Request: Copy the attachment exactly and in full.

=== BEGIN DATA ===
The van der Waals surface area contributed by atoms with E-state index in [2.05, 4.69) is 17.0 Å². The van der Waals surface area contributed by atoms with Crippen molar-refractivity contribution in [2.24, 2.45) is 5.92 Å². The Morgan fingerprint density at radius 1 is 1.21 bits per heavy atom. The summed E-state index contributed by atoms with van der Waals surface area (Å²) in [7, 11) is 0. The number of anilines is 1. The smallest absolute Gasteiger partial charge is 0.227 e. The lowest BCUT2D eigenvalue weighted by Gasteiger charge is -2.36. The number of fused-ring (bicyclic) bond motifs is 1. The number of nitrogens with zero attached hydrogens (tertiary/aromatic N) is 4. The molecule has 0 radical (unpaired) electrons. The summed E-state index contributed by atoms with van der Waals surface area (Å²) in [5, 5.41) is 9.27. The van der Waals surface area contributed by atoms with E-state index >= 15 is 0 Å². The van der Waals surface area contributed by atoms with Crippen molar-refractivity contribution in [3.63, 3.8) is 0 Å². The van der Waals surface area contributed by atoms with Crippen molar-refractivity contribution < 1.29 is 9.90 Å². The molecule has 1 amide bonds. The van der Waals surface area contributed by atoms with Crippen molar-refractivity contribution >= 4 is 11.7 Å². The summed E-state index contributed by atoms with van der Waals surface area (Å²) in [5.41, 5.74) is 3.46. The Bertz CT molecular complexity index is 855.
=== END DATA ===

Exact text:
The van der Waals surface area contributed by atoms with E-state index in [2.05, 4.69) is 17.0 Å². The van der Waals surface area contributed by atoms with Crippen molar-refractivity contribution in [2.24, 2.45) is 5.92 Å². The Morgan fingerprint density at radius 1 is 1.21 bits per heavy atom. The summed E-state index contributed by atoms with van der Waals surface area (Å²) in [7, 11) is 0. The number of anilines is 1. The smallest absolute Gasteiger partial charge is 0.227 e. The lowest BCUT2D eigenvalue weighted by Gasteiger charge is -2.36. The number of fused-ring (bicyclic) bond motifs is 1. The number of nitrogens with zero attached hydrogens (tertiary/aromatic N) is 4. The molecule has 0 radical (unpaired) electrons. The summed E-state index contributed by atoms with van der Waals surface area (Å²) in [5, 5.41) is 9.27. The van der Waals surface area contributed by atoms with E-state index >= 15 is 0 Å². The van der Waals surface area contributed by atoms with Crippen molar-refractivity contribution in [3.63, 3.8) is 0 Å². The van der Waals surface area contributed by atoms with Crippen molar-refractivity contribution < 1.29 is 9.90 Å². The molecule has 1 amide bonds. The van der Waals surface area contributed by atoms with Crippen molar-refractivity contribution >= 4 is 11.7 Å². The summed E-state index contributed by atoms with van der Waals surface area (Å²) in [5.41, 5.74) is 3.46. The Bertz CT molecular complexity index is 855.